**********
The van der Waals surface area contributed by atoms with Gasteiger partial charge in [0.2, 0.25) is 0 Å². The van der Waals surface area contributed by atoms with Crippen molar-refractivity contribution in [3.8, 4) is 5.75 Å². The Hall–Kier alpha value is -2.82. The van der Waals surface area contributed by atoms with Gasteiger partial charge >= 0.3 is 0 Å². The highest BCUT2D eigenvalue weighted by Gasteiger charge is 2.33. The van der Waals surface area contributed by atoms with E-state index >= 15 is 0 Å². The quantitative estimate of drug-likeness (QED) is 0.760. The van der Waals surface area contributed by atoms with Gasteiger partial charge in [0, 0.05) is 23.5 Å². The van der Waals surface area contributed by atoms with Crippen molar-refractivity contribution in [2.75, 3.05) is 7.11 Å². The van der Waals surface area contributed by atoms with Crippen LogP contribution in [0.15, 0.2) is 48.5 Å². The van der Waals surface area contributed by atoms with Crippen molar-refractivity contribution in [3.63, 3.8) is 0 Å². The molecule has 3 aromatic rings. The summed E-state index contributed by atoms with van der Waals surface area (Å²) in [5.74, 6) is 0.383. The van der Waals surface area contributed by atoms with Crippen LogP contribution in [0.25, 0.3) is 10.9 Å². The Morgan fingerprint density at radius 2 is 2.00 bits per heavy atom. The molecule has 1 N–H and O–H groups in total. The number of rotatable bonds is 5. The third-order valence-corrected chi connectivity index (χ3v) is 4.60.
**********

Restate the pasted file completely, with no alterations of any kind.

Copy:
The van der Waals surface area contributed by atoms with Gasteiger partial charge in [0.2, 0.25) is 0 Å². The van der Waals surface area contributed by atoms with Crippen molar-refractivity contribution in [3.8, 4) is 5.75 Å². The Hall–Kier alpha value is -2.82. The van der Waals surface area contributed by atoms with Gasteiger partial charge >= 0.3 is 0 Å². The highest BCUT2D eigenvalue weighted by Gasteiger charge is 2.33. The van der Waals surface area contributed by atoms with E-state index >= 15 is 0 Å². The quantitative estimate of drug-likeness (QED) is 0.760. The van der Waals surface area contributed by atoms with Gasteiger partial charge in [0, 0.05) is 23.5 Å². The van der Waals surface area contributed by atoms with Crippen molar-refractivity contribution in [2.75, 3.05) is 7.11 Å². The van der Waals surface area contributed by atoms with Crippen LogP contribution in [0.15, 0.2) is 48.5 Å². The van der Waals surface area contributed by atoms with Crippen molar-refractivity contribution in [3.63, 3.8) is 0 Å². The molecule has 3 aromatic rings. The summed E-state index contributed by atoms with van der Waals surface area (Å²) in [5.74, 6) is 0.383. The van der Waals surface area contributed by atoms with Crippen LogP contribution in [0.25, 0.3) is 10.9 Å². The Morgan fingerprint density at radius 2 is 2.00 bits per heavy atom. The molecule has 1 N–H and O–H groups in total. The number of rotatable bonds is 5. The third-order valence-corrected chi connectivity index (χ3v) is 4.60.